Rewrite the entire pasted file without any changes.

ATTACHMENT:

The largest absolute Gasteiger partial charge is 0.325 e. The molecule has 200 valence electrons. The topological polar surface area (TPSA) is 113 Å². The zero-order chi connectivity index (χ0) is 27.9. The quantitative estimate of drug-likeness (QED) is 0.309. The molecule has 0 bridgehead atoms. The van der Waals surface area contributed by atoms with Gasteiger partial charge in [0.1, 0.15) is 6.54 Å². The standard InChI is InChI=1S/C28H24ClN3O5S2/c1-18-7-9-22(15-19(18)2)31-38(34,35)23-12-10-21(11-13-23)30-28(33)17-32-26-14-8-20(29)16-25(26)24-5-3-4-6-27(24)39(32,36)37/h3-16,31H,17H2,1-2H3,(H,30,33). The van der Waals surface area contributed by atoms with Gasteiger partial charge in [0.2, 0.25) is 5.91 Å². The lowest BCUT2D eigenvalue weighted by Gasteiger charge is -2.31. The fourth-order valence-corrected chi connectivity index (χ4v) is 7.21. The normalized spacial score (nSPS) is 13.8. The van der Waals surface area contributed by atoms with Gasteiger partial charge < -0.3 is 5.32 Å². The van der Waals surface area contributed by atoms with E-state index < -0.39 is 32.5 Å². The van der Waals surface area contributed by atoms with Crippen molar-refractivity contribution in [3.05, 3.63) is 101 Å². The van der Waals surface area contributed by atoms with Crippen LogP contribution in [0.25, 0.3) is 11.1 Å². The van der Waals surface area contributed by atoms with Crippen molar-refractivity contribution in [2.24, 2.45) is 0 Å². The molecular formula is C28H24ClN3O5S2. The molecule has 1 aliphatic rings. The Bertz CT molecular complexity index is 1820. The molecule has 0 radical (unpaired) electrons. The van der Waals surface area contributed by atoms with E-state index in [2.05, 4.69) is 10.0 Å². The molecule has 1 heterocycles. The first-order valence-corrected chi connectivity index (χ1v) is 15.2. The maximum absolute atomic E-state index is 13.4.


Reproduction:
The largest absolute Gasteiger partial charge is 0.325 e. The molecule has 200 valence electrons. The topological polar surface area (TPSA) is 113 Å². The zero-order chi connectivity index (χ0) is 27.9. The quantitative estimate of drug-likeness (QED) is 0.309. The molecule has 0 bridgehead atoms. The van der Waals surface area contributed by atoms with Gasteiger partial charge in [0.1, 0.15) is 6.54 Å². The standard InChI is InChI=1S/C28H24ClN3O5S2/c1-18-7-9-22(15-19(18)2)31-38(34,35)23-12-10-21(11-13-23)30-28(33)17-32-26-14-8-20(29)16-25(26)24-5-3-4-6-27(24)39(32,36)37/h3-16,31H,17H2,1-2H3,(H,30,33). The van der Waals surface area contributed by atoms with Gasteiger partial charge in [0.2, 0.25) is 5.91 Å². The lowest BCUT2D eigenvalue weighted by Gasteiger charge is -2.31. The fourth-order valence-corrected chi connectivity index (χ4v) is 7.21. The normalized spacial score (nSPS) is 13.8. The van der Waals surface area contributed by atoms with Gasteiger partial charge < -0.3 is 5.32 Å². The van der Waals surface area contributed by atoms with E-state index < -0.39 is 32.5 Å². The van der Waals surface area contributed by atoms with Crippen molar-refractivity contribution in [3.05, 3.63) is 101 Å². The van der Waals surface area contributed by atoms with Crippen LogP contribution in [0.25, 0.3) is 11.1 Å². The van der Waals surface area contributed by atoms with Crippen molar-refractivity contribution in [2.24, 2.45) is 0 Å². The molecular formula is C28H24ClN3O5S2. The molecule has 1 aliphatic rings. The Bertz CT molecular complexity index is 1820. The molecule has 0 radical (unpaired) electrons. The van der Waals surface area contributed by atoms with E-state index in [2.05, 4.69) is 10.0 Å². The molecule has 1 heterocycles. The first-order valence-corrected chi connectivity index (χ1v) is 15.2. The maximum absolute atomic E-state index is 13.4.